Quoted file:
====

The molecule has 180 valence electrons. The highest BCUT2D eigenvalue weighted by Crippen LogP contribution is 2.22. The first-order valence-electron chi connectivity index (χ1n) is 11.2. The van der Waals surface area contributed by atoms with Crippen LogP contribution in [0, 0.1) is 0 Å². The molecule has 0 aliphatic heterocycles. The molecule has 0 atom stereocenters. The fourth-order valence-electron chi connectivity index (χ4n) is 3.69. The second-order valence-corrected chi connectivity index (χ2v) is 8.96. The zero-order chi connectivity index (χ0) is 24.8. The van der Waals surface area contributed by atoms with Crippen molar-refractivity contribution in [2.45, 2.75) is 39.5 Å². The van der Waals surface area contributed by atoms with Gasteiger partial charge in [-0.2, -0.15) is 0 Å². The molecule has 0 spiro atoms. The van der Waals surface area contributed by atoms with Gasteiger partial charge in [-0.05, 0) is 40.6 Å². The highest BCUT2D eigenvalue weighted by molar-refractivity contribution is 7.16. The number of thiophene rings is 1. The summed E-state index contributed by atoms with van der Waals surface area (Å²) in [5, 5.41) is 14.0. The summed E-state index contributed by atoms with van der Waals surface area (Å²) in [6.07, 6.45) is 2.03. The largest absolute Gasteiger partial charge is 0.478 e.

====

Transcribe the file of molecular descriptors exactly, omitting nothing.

The molecule has 180 valence electrons. The highest BCUT2D eigenvalue weighted by Crippen LogP contribution is 2.22. The first-order valence-electron chi connectivity index (χ1n) is 11.2. The van der Waals surface area contributed by atoms with Crippen LogP contribution in [0, 0.1) is 0 Å². The molecule has 0 aliphatic heterocycles. The molecule has 0 atom stereocenters. The fourth-order valence-electron chi connectivity index (χ4n) is 3.69. The second-order valence-corrected chi connectivity index (χ2v) is 8.96. The zero-order chi connectivity index (χ0) is 24.8. The van der Waals surface area contributed by atoms with Crippen molar-refractivity contribution in [2.45, 2.75) is 39.5 Å². The van der Waals surface area contributed by atoms with Gasteiger partial charge in [-0.2, -0.15) is 0 Å². The molecule has 0 spiro atoms. The van der Waals surface area contributed by atoms with Gasteiger partial charge in [-0.05, 0) is 40.6 Å². The highest BCUT2D eigenvalue weighted by molar-refractivity contribution is 7.16. The number of thiophene rings is 1. The summed E-state index contributed by atoms with van der Waals surface area (Å²) in [5, 5.41) is 14.0. The summed E-state index contributed by atoms with van der Waals surface area (Å²) in [6.07, 6.45) is 2.03. The largest absolute Gasteiger partial charge is 0.478 e.